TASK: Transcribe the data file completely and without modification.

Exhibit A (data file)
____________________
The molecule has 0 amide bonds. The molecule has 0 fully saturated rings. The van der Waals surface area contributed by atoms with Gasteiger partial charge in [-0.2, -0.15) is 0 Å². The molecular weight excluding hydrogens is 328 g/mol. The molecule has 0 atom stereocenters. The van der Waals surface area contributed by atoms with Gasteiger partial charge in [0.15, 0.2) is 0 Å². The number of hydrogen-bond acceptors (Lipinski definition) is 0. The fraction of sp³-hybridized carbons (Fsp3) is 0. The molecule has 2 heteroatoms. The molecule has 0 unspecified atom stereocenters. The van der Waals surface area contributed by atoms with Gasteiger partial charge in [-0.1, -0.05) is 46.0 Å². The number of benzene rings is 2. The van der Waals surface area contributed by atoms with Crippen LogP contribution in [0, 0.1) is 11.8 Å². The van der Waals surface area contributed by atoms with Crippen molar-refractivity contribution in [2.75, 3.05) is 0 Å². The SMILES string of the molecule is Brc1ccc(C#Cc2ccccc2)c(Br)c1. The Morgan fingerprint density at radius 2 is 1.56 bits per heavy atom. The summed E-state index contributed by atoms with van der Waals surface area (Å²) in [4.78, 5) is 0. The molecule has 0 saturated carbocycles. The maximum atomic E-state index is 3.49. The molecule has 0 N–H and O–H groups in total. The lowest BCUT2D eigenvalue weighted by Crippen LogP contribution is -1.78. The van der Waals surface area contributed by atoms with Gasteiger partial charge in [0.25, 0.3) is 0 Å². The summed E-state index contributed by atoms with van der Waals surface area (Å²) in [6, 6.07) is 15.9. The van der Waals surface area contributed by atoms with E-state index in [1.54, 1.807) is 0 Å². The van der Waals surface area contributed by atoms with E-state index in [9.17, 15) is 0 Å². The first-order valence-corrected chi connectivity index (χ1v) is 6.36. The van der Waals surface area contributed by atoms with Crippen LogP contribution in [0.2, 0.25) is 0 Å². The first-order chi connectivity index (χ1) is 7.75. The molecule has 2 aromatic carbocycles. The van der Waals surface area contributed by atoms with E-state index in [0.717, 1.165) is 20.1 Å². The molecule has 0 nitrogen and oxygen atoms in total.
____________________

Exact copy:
The molecule has 0 amide bonds. The molecule has 0 fully saturated rings. The van der Waals surface area contributed by atoms with Gasteiger partial charge in [-0.2, -0.15) is 0 Å². The molecular weight excluding hydrogens is 328 g/mol. The molecule has 0 atom stereocenters. The van der Waals surface area contributed by atoms with Gasteiger partial charge in [0.15, 0.2) is 0 Å². The number of hydrogen-bond acceptors (Lipinski definition) is 0. The fraction of sp³-hybridized carbons (Fsp3) is 0. The molecule has 2 heteroatoms. The molecule has 0 unspecified atom stereocenters. The van der Waals surface area contributed by atoms with Gasteiger partial charge in [-0.1, -0.05) is 46.0 Å². The number of benzene rings is 2. The van der Waals surface area contributed by atoms with Crippen LogP contribution in [0, 0.1) is 11.8 Å². The van der Waals surface area contributed by atoms with Crippen molar-refractivity contribution in [2.75, 3.05) is 0 Å². The SMILES string of the molecule is Brc1ccc(C#Cc2ccccc2)c(Br)c1. The Morgan fingerprint density at radius 2 is 1.56 bits per heavy atom. The summed E-state index contributed by atoms with van der Waals surface area (Å²) in [4.78, 5) is 0. The molecule has 0 saturated carbocycles. The maximum atomic E-state index is 3.49. The molecule has 0 N–H and O–H groups in total. The lowest BCUT2D eigenvalue weighted by Crippen LogP contribution is -1.78. The van der Waals surface area contributed by atoms with Gasteiger partial charge in [0.25, 0.3) is 0 Å². The summed E-state index contributed by atoms with van der Waals surface area (Å²) in [6, 6.07) is 15.9. The van der Waals surface area contributed by atoms with E-state index in [1.54, 1.807) is 0 Å². The van der Waals surface area contributed by atoms with E-state index in [9.17, 15) is 0 Å². The first-order valence-corrected chi connectivity index (χ1v) is 6.36. The van der Waals surface area contributed by atoms with Crippen LogP contribution in [0.2, 0.25) is 0 Å². The first-order chi connectivity index (χ1) is 7.75. The molecule has 2 aromatic carbocycles. The van der Waals surface area contributed by atoms with E-state index in [0.717, 1.165) is 20.1 Å². The molecule has 0 nitrogen and oxygen atoms in total.